He starts by giving a bit of background on what cURL is and some examples of how its used to make requests. He then talks about the cURL integration with PHP via an extension and provides a simple code example fetching an endpoint from the httpbin.org site. With that background defined he moves into the main focus of the article - how cURL and PHP combine in the WordPress WP_Http class and Requests handling to make HTTP requests to remote (or local) resources. Code examples are included showing how to put these pieces to work in a custom script and includes some common issues you might see during your HTTP request development.

tagged: wordpress http request curl tutorial wphttp internal example

Link: https://deliciousbrains.com/php-curl-how-wordpress-makes-http-requests/

PHP Roundtable:
058: HTTPlug, Guzzle & API's
Jan 09, 2017 @ 12:58:11

The PHP Roundtable podcast, hosted by Sammy Powers, has posted their latest episode looking at HTTPlug, Guzzle and APIs. Sammy is joined by guests Tobias Nyholm, Woody Gilk, *
Steven Maguire* and Brian Retterer.

Guzzle has become the de-facto HTTP-client library for PHP. But recently a number of open source projects have been switching to HTTPlug which boasts itself as an HTTP-client abstraction. We chat about the problems HTTPlug aims to solve, the plans for its future and the reasons behind why some library maintainers have chosen to adopt it or not.

You can catch this latest episode in a few different ways - either through the in-page video or audio player, directly over on YouTube or you can download the audio version for listening at your leisure. If you enjoy the show, be sure to subscribe to their feed and follow them on Twitter to keep up with the latest shows as they're announced.

tagged: phproundtable ep58 httplug guzzle api http client podcast

Link: https://www.phproundtable.com/episode/httplug-guzzle-and-apis

Cloudflare Blog:
Using Guzzle and PHPUnit for REST API Testing
Dec 30, 2016 @ 10:19:48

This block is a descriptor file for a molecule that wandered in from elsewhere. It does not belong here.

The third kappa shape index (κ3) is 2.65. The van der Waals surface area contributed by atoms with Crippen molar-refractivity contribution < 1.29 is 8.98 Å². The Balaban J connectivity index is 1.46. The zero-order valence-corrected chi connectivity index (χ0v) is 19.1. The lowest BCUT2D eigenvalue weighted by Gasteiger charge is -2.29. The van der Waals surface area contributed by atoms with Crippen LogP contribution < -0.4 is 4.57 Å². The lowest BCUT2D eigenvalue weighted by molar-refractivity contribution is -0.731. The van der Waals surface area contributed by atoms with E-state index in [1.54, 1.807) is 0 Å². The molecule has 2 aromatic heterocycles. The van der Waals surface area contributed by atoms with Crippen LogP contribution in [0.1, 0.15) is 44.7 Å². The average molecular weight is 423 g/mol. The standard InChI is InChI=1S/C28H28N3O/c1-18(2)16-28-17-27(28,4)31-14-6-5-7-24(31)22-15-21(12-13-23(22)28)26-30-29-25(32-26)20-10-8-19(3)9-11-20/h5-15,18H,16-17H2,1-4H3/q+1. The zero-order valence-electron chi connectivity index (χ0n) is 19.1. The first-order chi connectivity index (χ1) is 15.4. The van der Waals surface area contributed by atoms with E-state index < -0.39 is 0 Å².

On the Cloudflare blog there's a new post with an example of how to test APIs with Guzzle, a popular HTTP client for PHP. In their example they're focusing on the testing of REST APIs.

APIs are increasingly becoming the backbone of the modern internet - whether you're ordering food from an app on your phone or browsing a blog using a modern JavaScript framework, chances are those requests are flowing through an API. Given the need for APIs to evolve through refactoring and extension, having great automated tests allows you to develop fast without needing to slow down to run manual tests to work out what’s broken.

[...] In this post I'll be demonstrating how you can test RESTful APIs in an automated fashion using PHP, by building a testing framework through creative use of two packages - Guzzle and PHPUnit. The resulting tests will be something you can run outside of your API as part of your deployment or CI (Continuous Integration) process.

They start by setting up their testing environment, using Composer to install both the Guzzle HTTP client and the PHPUnit testing tool. They then create the example phpunit.xml configuration file and writing a first test. Their example runs a test against the "/user-agent" endpoint on httpbin.org, verifying that the response code is 200, content type of the return is correct and that the body contains the string "Guzzle". They build on this adding another test for a failure (a 405 response code) from a PUT request on the same endpoint.

tagged: guzzle testing http api rest phpunit tutorial introduction

Link: https://blog.cloudflare.com/using-guzzle-and-phpunit-for-rest-api-testing/

Paul Jones:
PECL Request Extension: Beta 1 Released!
Dec 21, 2016 @ 10:06:38

As Paul Jones has announced in this post to his site the PECL "Request" extension has reached the beta stage with the release of beta v1.

I am happy to announce that the PECL extension for server-side request and response objects has reached beta status! (Documentation here.)

[...] This completes the intended initial functionality of the extension. You should install it and try it out, because it might be make your work easier.

The post also lists out some of the new functionality introduced in this beta mostly focused around the fetching of the "forwarded for" information. You can find out more about the extension on the pecl.php.net website.

tagged: request extension beta release http

Link: http://paul-m-jones.com/archives/6461

SitePoint PHP Blog:
Shopify App Development Made Simple with HTTP APIs and Guzzle
Oct 27, 2016 @ 11:51:09

The SitePoint PHP blog has posted a tutorial from author Wern Ancheta digs into the Shopify API and shows you some simple methods to use it with Guzzle.